General Motors has created its own ride-hailing platform and quietly built one of the largest charging stations in the U.S. to get its Cruise self-driving car unit ready to enter the robotaxi business next year.
Cruise has installed 18 fast chargers in a parking facility near San Francisco's Embarcadero, the well-trafficked boulevard along the city's eastern shoreline where Uber Technologies Inc. and Lyft Inc. have busy drivers. And GM's self-driving car unit has been testing its own Cruise Anywhere ride-hailing app and fleet-management system, said people familiar with the matter.
The largest U.S. automaker has long planned to start a ride-hailing business using self-driving cars by 2019, but it hasn't said where the service would start or whether it will work with a partner. These latest moves show that the Golden Gate City is where GM is assembling the pieces to launch its own rival to Waymo next year if GM company decides against working with an established livery app like Uber's or Lyft's.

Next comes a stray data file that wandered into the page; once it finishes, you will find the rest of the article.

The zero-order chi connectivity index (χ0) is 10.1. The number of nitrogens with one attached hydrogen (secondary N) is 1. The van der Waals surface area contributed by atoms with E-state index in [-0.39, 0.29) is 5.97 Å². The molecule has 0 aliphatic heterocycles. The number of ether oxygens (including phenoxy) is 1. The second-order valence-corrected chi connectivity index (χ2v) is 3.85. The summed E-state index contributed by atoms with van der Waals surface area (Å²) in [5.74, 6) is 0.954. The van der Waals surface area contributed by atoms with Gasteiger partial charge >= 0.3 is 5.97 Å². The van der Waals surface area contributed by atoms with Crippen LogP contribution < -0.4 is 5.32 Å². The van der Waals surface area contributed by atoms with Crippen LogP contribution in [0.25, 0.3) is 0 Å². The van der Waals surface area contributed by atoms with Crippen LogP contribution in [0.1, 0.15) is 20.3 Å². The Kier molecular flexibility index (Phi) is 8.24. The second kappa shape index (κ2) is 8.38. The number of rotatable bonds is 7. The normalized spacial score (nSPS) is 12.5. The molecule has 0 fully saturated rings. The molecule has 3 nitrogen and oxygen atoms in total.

"It's an indication that Cruise is getting ready to commercialize autonomous ride-hailing services for the public and it will be in San Francisco," said Grayson Brulte, co-founder of autonomy consulting firm Brulte & Co. "I imagine they would want to own and operate the service."
A GM spokesman said only that the automaker is still working toward commercializing its self-driving car service and that the company hasn't decided whether to own the business or find partners. He declined to comment on the location.